Posted by: Magistra | September 11, 2006

The Natural

Today I presented my first lesson, and I’m still riding the natural high (and no, I don’t think that large drink I poured as soon as I got home has anything to do with it). Forgive me, but I’m starting with the ego-inflating feedback I got:

  • My cooperating teacher (CT) said I was “a natural” and especially praised the way I responded to the two 18-going-on-12 year old boys messing around with the blinds in the corner of the room.
  • My supervisor was impressed even before she’d seen me because a couple of students volunteered that the class went really well. (This was especially nice since these guys participated in their small group discussion, but didn’t respond when we were together as an entire class, so I wasn’t really sure what they were thinking.) Then, after she had observed a class, she highlighted what a good job I did engaging students.
  • After each of the first three periods individual students told me I’d done a good job. Fourth period, I got a round of applause.

So what exactly did I do to earn all this praise? Well, I planned ahead. I came across a lessson plan that dealt with a facet of September 11 (airport security), using an economic tool (cost-benefit analysis). Fortunately for me, the current unit is about the factors of production, so it wasn’t a big stretch to work in cost-benefit analysis (for business, the costs are the factors of production). I took those concepts, and the nice chart, from that lesson plan, and turned it into something I thought students would more readily engage with. Meaning, I dropped the reading and focused on discussion. Here, in a nutshell is what happened today:

  1. Started with reflection on September 11. I compared its impact on this era of Americans to the impact of JFK’s assassination on a previous era of Americans (in that we all know where we were when we heard, and it made a lot of us look at the world differently). Got students to volunteer how they found out. Told my own story.
  2. Transitioned from personal consequences of September 11 to other consequences. Mentioned wars in Afghanistan and Iraq, but highlighted one of the first, biggest, and most talked about domestic changes – airport security.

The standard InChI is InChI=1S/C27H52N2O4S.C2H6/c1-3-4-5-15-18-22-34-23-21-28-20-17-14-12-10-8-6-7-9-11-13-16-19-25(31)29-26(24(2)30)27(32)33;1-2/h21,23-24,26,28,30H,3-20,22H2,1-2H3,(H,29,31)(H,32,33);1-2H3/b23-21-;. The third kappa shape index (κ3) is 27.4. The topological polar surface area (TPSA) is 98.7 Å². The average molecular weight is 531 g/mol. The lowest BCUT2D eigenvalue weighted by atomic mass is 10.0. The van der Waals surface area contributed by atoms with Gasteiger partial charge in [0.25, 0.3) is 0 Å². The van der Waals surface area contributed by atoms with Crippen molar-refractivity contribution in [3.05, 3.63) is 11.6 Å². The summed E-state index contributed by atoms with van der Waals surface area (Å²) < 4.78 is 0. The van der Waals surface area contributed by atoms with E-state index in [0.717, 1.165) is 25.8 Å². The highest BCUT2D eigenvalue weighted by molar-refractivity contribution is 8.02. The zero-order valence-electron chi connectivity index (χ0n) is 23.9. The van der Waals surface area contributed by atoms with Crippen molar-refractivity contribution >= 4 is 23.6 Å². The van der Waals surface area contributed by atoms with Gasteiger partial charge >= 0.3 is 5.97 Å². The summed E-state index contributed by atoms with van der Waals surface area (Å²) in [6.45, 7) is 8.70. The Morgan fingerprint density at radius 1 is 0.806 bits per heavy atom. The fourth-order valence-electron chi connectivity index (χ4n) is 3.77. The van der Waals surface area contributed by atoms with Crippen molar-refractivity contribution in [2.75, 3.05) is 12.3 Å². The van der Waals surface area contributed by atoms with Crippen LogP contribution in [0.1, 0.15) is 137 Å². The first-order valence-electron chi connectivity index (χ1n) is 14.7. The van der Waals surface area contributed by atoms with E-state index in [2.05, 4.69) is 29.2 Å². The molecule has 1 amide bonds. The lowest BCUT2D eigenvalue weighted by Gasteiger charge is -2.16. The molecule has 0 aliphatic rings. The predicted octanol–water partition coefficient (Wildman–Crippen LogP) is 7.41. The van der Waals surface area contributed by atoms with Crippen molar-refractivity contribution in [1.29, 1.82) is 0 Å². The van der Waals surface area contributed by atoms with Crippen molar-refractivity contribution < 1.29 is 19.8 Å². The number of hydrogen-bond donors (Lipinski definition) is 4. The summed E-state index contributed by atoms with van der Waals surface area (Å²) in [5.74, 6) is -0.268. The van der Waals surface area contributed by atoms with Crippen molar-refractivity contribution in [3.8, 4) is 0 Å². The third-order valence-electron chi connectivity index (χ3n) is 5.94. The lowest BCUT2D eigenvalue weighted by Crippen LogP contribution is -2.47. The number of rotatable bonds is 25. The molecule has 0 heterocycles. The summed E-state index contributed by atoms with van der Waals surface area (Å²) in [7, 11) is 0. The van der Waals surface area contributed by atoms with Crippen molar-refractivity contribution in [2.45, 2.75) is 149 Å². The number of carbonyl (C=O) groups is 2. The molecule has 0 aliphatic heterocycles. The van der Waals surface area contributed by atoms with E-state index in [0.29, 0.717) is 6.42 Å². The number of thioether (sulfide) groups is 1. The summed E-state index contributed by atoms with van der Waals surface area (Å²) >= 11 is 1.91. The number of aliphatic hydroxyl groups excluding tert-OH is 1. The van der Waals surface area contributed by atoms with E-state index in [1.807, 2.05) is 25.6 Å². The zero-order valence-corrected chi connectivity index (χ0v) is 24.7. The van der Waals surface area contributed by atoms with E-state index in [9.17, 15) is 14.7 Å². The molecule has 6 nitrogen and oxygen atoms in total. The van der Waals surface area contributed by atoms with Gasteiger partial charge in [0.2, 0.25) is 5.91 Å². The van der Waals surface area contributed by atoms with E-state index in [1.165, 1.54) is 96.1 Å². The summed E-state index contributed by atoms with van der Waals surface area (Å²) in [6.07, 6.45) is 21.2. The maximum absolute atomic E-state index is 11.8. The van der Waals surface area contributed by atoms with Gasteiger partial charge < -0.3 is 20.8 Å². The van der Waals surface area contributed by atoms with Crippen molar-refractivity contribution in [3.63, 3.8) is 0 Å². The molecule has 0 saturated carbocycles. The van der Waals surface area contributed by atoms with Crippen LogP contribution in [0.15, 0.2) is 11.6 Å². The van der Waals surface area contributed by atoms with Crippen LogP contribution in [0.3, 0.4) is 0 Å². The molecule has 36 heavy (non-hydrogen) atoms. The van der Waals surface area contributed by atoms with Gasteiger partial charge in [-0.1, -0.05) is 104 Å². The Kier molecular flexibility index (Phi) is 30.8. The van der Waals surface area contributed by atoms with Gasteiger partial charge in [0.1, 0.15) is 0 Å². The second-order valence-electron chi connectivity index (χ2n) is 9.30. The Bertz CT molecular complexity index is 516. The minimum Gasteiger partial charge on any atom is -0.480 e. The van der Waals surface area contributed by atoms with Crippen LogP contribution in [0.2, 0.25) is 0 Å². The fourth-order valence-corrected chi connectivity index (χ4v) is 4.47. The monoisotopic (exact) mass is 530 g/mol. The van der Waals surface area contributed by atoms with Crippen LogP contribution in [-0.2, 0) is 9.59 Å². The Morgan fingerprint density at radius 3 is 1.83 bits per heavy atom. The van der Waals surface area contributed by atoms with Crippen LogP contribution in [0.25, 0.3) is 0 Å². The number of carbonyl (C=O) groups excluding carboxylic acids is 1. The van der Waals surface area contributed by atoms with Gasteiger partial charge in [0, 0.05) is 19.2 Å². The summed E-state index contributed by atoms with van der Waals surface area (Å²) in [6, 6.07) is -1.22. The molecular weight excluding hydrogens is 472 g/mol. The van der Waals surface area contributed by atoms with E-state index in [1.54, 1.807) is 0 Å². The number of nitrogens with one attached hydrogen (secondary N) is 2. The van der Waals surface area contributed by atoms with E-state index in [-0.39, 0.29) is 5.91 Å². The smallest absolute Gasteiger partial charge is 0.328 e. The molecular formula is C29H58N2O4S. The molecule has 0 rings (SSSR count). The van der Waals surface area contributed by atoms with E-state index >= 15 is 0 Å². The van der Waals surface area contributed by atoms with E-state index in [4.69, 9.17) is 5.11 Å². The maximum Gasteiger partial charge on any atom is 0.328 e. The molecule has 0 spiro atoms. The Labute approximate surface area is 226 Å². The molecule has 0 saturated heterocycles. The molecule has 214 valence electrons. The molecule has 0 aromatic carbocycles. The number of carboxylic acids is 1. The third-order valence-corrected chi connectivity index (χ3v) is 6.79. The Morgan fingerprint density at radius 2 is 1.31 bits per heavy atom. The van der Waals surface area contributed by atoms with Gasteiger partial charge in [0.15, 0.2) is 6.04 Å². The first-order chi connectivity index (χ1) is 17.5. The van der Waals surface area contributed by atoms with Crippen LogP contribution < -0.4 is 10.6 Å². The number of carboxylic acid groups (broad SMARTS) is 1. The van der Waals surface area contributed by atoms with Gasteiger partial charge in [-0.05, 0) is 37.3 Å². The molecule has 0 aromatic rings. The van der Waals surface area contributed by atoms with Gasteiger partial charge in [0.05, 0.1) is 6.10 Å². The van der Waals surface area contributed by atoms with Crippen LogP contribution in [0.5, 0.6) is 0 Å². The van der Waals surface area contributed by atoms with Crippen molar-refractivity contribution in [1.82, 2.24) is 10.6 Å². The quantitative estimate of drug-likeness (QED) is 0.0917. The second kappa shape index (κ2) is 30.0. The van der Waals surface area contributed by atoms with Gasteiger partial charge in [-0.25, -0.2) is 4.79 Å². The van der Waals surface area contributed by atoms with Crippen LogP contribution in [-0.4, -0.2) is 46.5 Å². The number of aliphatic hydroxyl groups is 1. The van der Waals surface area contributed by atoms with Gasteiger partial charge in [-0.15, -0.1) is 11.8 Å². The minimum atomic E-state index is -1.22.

3. Said we could use economic tool, cost-benefit analysis, to look at that issue. Defined cost-benefit analysis (using example of new store The Home Depot opened in town and tying in factors of production), and talked about monetary and non-monetary costs/benefits. Emphasized business focus on monetary costs/benefits.
  4. After brainstorming, broke into groups. Each group took one security change and filled out chart of monetary and non-monetary costs and benefits. At end, there was a completely filled out chart on the whiteboard.
  5. Assigned each group an identity and asked them which of these security changes they supported. Identities included an Airport Manager, Frequent Business Flyer, Flight Crew, John & Jane Q. Public, Flight Crew and an Airline CEO.
  6. After reviewing who supported what, asked, “Is cost-benefit analysis a useful tool in analysing government action?” The idea was to think about how well cost-benefit analysis deals with non-monetary costs/benefits.

Not to beat a dead horse, but I’m really pleased with how today went. Oh, my head isn’t so big that I didn’t identify things to work on, but I feel like I got the big things right. Students were participating, I responded well when they weren’t forthcoming with information, my timing was pretty much dead on (I was very afraid of not filling up the whole period), and I think (gasp!) learning went on.

Certainly learning happened on my end. For example, when you put symbols up on the board (I marked which security changes each group supported by giving each identity a different symbol), don’t use circles and triangles. Use dollar signs and smiley faces. Such a little thing, and yet students pay more attention to what you’re doing. (You could make the argument that the symbol isn’t what they’re supposed to be paying attention to, but I tend to think that anything that grabs students’ attention is a good thing.)

Now I just need to write this all up in edu-speak for my university class. Such a mood killer.

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